Benefits for Contractors, Self-Employed
Yesterday’s announcement could be a real game-changer for many of the self-employed and independent contractors living and working in Saguache Today. A new point of access for unemployment benefits opened up yesterday and that means cash for the very small business owner. This includes gig workers, independent contractors, self-employed and those who are out of work because of a number of reasons directly related to COVID-19 including caring for a child whose school is closed or someone who tested positive for COVID-19. So whether your business took a big hit or a little hit, there’s help in place.
Yesterday, April 20 the Colorado Department of Labor and Employment (CDLE) announced it will immediately begin taking unemployment benefit applications under the CARES Act (Coronavirus Aid, Relief, and Economic Security Act), paying the additional $600 per week in unemployment benefits and launch other new points of access for unemployed workers to obtain information.
“Colorado’s Unemployment Insurance program – like all UI programs across the country – has been under unprecedented strain for the last month,” said Joe Barela, CDLE Executive Director during a press conference announcing the new benefit rollout, which includes unemployment to self-employed and independent contractors.
“On Monday, April 20 we will be able to begin accepting applications for these new worker groups who previously were not eligible for regular unemployment, while we will also begin paying the extra $600 benefit provided under the CARES Act,” said Barela.
The Department stood up a brand new online application system to begin taking these claims under the CARES Act. By leveraging an existing system in development, Colorado will be among the first group of states to accept applications and pay benefits.
“We don’t know what the volume will look like into our new system because not only do we not know how many gig workers are out there, we don’t know how many of them will apply for unemployment. But we have expanded tools and on Monday will have systems in place to begin taking these applications and provide other resources,” he said.
There are several provisions within the CARES Act that provide enhanced or extended unemployment benefits for workers. All of these new benefits are paid for by the federal government and eligible claims will be backdated so claimants will not lose out on benefits due to the waiting period to submit an application (see below).
New claims that fall under one of the new allowed situations for unemployment under the CARES Act will be taken through a new system. Claimants will submit claims, manage their benefits and request payment through this new online system.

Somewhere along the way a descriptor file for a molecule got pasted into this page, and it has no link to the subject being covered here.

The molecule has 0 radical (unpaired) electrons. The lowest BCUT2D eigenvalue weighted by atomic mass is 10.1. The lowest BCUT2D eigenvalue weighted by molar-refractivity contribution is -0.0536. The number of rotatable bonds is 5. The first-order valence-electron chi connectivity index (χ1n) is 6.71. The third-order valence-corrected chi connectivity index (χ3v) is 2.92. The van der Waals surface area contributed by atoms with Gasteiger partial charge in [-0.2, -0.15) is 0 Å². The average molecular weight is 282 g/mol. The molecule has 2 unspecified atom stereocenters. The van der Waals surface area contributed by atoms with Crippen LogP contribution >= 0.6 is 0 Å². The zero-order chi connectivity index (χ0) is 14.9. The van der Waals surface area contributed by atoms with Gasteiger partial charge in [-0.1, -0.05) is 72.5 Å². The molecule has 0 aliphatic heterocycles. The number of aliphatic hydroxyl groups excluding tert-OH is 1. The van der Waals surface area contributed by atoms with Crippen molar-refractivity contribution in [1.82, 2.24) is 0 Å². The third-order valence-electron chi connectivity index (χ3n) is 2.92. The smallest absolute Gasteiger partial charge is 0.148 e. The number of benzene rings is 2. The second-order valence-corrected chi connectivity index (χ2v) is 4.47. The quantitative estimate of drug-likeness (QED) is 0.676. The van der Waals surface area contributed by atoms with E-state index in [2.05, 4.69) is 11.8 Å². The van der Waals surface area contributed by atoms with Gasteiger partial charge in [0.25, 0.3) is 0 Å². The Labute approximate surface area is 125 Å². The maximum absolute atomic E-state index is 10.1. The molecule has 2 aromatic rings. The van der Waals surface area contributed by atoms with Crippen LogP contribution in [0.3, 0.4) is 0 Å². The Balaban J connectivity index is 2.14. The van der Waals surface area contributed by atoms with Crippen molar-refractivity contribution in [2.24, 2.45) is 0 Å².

The CARES Act also provides an additional $600 of unemployment benefits per week on top of a claimant’s weekly unemployment benefit. This additional benefit, known as Federal Pandemic Unemployment Compensation or FPUC, does not require a claimant to take any action, is retroactive to March 29th and will begin hitting active claimant accounts as soon as next week for weeks of unemployment prior to April 15th.
“We are working as quickly as we can to get these benefits into the hands of people who are in need during these unpredictable and unprecedented times,” said Barela.
More About the CARES Act and Benefits
Pandemic Unemployment Assistance or PUA, is the program that will provide unemployment benefits, up to 39 weeks, to those not ordinarily eligible for them. This includes gig workers, individuals who are self-employed or contract employees, those who cannot telework while obeying a shelter order, and even those who have exhausted regular unemployment insurance benefits. It also includes workers who were directly impacted by COVID-19, such as needing to care for a child whose school is closed or a dependent who tested positive for COVID-19 (see worksheet). This benefit is retroactive to February 2, 2020.
The Federal Pandemic Unemployment Compensation program, or FPUC, provides $600 per week to any individual eligible for any of the Unemployment Compensation programs. This benefit begins March 29, 2020 and extends through July 25, 2020.
Pandemic Emergency Unemployment Compensation, or PEUC, provides for an additional 13 weeks of benefits beyond the standard maximum of 26 weeks for traditional (regular) unemployment benefits.
By The Numbers: The Labor Report
Last week’s report of unemployment claim numbers in Colorado began to paint the picture of the initial impacts of the pandemic public health crisis on the economy. And the tip of this iceberg doesn’t even reflective the final two weeks of March.
On Thursday, April 16, the Colorado Department of Labor and Employment (CDLE) announced there were 104,217 initial unemployment claims filed the week ending April 11. This is 55,000+ more than the week prior (week ending April 4). Over the past four weeks 231,610 initial claims have been filed. The initial claims numbers are those weekly claims that are reported to the U.S. Department of Labor every week for the week prior and do not reflect all applications filed for unemployment.*
Top 5 industries with highest claims:**
- Accommodation and Food Services: 21,124
- Healthcare and Social Service: 9,717
- Retail Trade: 7,400
- Other Services:*** 5,914
- Arts, Entertainment, and Recreation: 4,080
Online payment requests made since March 16: 150,000+
- Benefits paid for week ending April 11: $62.0 Million
- Benefits paid for week ending April 4: $29.8 Million
- Average 2020 weekly benefits paid for weeks prior: $8.7 Million
- Recession comparison of benefits paid: During the height of the Great Recession (2009-10), $19 million in benefits were paid out on an average weekly basis. $102.8 million in benefits were paid out in May 2009, the highest monthly total on record.